Academic integrity in Politics courses: By enrolling in the university, students are automatically agreeing to abide by policies, including those on academic misconduct. Academic integrity and scholarship are core values that should guide our conduct and decisions as members of the UCSC community. Plagiarism and cheating contradict these values, and so are very serious academic offenses. Penalties can include a failing grade in an assignment or in the course, or suspension or expulsion from the university. Please see the university's Rules of Conduct regarding student conduct and discipline: http://deanofstudents.ucsc.edu/student-conduct/student-handbook/pdf/100.0-code-of-student-conduct.pdf.
Any test, paper or report submitted by you and that bears your name is presumed to be your own original work that has not previously been submitted for credit in another course unless you obtain prior written approval to do so from your instructor.
In all of your assignments, including your homework or drafts of papers, you may use words or ideas written by other individuals in publications, web sites, or other sources, but only with proper attribution. "Proper attribution" means that you have fully identified the original source and extent of your use of the words or ideas of others that you reproduce in your work for this course, usually in the form of a footnote or parenthesis.
As a general rule, if you are citing from a published source or from a web site and the quotation is short (up to a sentence or two), place it in quotation marks; if you employ a longer passage from a publication or web site, please indent it and use single spacing. In both cases, be sure to cite the original source in a footnote or in parentheses. Students are expected to familiarize themselves with and follow citation practices as described in either the MLA or Chicago Style Guides.
You may not copy another student’s work or use another student’s work as a model. The best way to avoid committing accidental plagiarism is to read a passage in a reference, take notes in your own words after you have closed the reference, and then write your paper from your notes.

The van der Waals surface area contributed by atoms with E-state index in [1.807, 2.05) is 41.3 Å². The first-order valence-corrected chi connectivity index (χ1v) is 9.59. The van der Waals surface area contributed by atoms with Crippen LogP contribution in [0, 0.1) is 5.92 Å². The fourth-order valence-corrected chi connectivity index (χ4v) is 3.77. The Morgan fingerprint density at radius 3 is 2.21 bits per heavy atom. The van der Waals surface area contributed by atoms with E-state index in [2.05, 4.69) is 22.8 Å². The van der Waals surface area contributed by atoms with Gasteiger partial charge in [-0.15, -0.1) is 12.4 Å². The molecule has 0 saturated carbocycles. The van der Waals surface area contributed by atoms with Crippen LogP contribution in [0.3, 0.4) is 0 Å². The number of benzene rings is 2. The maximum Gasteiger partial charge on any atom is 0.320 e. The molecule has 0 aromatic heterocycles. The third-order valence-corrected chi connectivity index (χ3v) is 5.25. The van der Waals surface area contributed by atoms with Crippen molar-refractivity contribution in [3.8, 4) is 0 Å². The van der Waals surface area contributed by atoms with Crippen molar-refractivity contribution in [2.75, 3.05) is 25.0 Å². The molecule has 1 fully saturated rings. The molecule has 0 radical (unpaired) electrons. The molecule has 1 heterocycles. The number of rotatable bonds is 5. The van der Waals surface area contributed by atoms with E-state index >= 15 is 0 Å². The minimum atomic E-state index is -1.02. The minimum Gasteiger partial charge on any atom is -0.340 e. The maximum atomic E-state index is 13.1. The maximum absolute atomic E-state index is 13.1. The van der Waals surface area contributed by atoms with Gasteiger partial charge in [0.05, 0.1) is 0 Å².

Students who submit papers containing plagiarized material or information they did not collect or whose papers are not clearly their own will fail the course and referred to his/her college provost for disciplinary action (https://www.ue.ucsc.edu/academic_misconduct). Please be aware that anyone who tries to help a friend by letting him copy his work is also considered guilty of academic dishonesty according to university regulations. If you have any questions about what constitutes unfair collaboration or plagiarism, please contact the instructor. Students who violate the academic integrity policy typically fail the course.
Finally, you should keep in mind that as a member of the campus community, you are expected to demonstrate integrity in all of your academic endeavors and will be evaluated on your own merits. So be proud of your academic accomplishments and help to protect and promote academic integrity at UCSC. The consequences of cheating and academic dishonesty — including a formal discipline file, possible loss of future internship, scholarship, or employment opportunities, and denial of admission to graduate school — are simply not worth it.
If you are uncertain about the expectations for completing an assignment or taking a test or examination, be sure to seek clarification from your instructor. Ignorance of course policies is not an excuse for violating them.
All courses in the Politics department use one of two standard forms of citation: (1) parenthetical citations, also known as in-text citations, or (2) footnotes. For the in-text system, the department follows the Modern Language Association (MLA); for footnotes, the Chicago Manual of Style. You can familiarize yourself with the approved citation forms by reading the PDFs posted below. These two systems are outlined in other style guides as well, including Diana Hacker's A Pocket Style Manual.